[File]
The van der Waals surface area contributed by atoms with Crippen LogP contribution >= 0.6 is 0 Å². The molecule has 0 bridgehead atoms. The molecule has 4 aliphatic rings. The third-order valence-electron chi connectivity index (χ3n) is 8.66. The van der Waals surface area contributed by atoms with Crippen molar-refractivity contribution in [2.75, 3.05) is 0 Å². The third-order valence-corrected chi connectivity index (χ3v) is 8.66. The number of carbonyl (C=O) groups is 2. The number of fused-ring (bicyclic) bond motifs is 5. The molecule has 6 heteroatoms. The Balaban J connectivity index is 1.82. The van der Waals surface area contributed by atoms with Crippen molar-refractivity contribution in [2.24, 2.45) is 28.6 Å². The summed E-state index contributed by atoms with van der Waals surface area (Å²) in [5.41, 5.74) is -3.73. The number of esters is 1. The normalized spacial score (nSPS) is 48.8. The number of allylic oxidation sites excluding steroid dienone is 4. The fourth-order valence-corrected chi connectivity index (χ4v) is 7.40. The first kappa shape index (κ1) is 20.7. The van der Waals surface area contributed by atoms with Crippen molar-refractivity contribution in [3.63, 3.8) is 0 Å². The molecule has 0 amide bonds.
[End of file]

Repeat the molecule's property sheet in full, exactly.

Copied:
The van der Waals surface area contributed by atoms with Crippen LogP contribution >= 0.6 is 0 Å². The molecule has 0 bridgehead atoms. The molecule has 4 aliphatic rings. The third-order valence-electron chi connectivity index (χ3n) is 8.66. The van der Waals surface area contributed by atoms with Crippen molar-refractivity contribution in [2.75, 3.05) is 0 Å². The third-order valence-corrected chi connectivity index (χ3v) is 8.66. The number of carbonyl (C=O) groups is 2. The number of fused-ring (bicyclic) bond motifs is 5. The molecule has 6 heteroatoms. The Balaban J connectivity index is 1.82. The van der Waals surface area contributed by atoms with Crippen molar-refractivity contribution in [2.24, 2.45) is 28.6 Å². The summed E-state index contributed by atoms with van der Waals surface area (Å²) in [5.41, 5.74) is -3.73. The number of esters is 1. The normalized spacial score (nSPS) is 48.8. The number of allylic oxidation sites excluding steroid dienone is 4. The fourth-order valence-corrected chi connectivity index (χ4v) is 7.40. The first kappa shape index (κ1) is 20.7. The van der Waals surface area contributed by atoms with Crippen molar-refractivity contribution in [3.63, 3.8) is 0 Å². The molecule has 0 amide bonds.